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Two Geography Faculty Receive Los Alamos National Lab Fellowships

The fellowships support the development of long-term collaborative ties between Texas A&M and LANL researchers.

Mar 29, 2021

Dr. Inci Güneralp
Dr. Inci Güneralp
Dr. Oliver Frauenfeld
Dr. Oliver Frauenfeld

Dr. Inci Güneralp and Dr. Oliver Frauenfeld, both associate professors in the Department of Geography at Texas A&M University, were each awarded a 2020-2021 Collaborative Research Program Development Fellowship from the Texas A&M University System (TAMUS) and Los Alamos National Laboratory (LANL).

The fellowships enable TAMUS researchers to develop long-term collaborative ties with LANL researchers who are also interested in taking part in collaborative research.

This collaborative, multi-element research effort was initiated by the TAMUS National Laboratories Office (NLO) to increase the depth, and amount of research collaborations that will benefit the TAMUS, LANL, and other individuals involved.

The main goal behind this collaboration is to allow researchers from both groups to share knowledge regarding overlapping research interests that will ultimately develop long-term relationships, educate both parties regarding LANL’s missions and unsolved problems while increasing the likelihood of future funded collaborations that will last for longer periods of time.

Güneralp’s research project focuses on “Morphodynamic Signatures of Arctic and Subarctic Meandering Rivers,” and she will be collaborating with three LANL researchers: Dr. Joel Rowland, Dr. Anastasia Piliouras, and Dr. Jon Schwenk.

“Permafrost thaw and degradation is destabilizing riverbanks of meandering rivers that can migrate up to tens of meters per year,” Güneralp said. “River migration also impacts flooding patterns. These changes in river landscapes threaten Alaskan native communities as well as infrastructure essential to national security, including the Alaskan pipeline, bridges, roads, and river navigational channels with costs reaching billions of dollars,” Güneralp added.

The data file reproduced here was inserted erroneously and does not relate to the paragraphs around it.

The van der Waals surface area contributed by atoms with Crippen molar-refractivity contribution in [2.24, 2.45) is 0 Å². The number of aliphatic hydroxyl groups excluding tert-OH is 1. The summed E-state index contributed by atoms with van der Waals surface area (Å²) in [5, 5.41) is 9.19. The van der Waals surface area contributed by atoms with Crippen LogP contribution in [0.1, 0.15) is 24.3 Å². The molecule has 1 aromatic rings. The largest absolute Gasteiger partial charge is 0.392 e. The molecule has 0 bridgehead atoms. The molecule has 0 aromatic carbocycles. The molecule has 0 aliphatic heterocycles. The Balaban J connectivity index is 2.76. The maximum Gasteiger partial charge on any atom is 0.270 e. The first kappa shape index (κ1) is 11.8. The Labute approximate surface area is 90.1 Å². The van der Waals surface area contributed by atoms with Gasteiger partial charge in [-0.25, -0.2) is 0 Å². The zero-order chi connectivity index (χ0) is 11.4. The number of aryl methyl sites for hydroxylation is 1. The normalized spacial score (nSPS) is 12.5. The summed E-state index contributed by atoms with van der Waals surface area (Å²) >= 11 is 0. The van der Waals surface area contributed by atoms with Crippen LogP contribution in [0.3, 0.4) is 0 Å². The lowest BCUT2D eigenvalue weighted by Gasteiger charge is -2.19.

In contrast to the growing knowledge on the climate-induced changes in discharge and biogeochemistry of the Arctic rivers, little is known about the geomorphic characteristics of these rivers.

“This collaborative study investigates these characteristics in relation to different distributions of permafrost and to non-permafrost rivers with the aim of improving our ability to forecast future changes in Arctic river landscapes,” Güneralp said.

The goal of Frauenfeld’s project will be to establish “21st Century Feedbacks from Changing Land-Atmosphere Interactions in Permafrost Regions,” and he will be collaborating with Dr. Elchin Jafarov from LANL’s Earth and Environmental Sciences division.

“While a lot of climate research focuses on the consequences of frozen ground degradation, most of it revolves around the permafrost carbon feedback,” Frauenfeld said. “The new and unique contribution of our collaboration will be a focus on the geophysical feedbacks, how changes to the Arctic’s thermokarst landscapes and surface hydrology will influence land-atmosphere interactions and ultimately the hydrologic cycle.”

A typical development fellowship funds up to 1.5 months of salary for the TAMUS researcher to work with the LANL collaborators to write a joint proposal or research publication. Additionally, long-term relationships will be developed with TAMUS researchers with whom long-term engagement is of strategic interest to LANL. This could take the form of a joint appointment of indefinite duration, under which LANL funds a portion of the TAMUS researcher’s time each year and the researcher spends significant time working on problems of interest to LANL.


By Mariam Moeen ‘19

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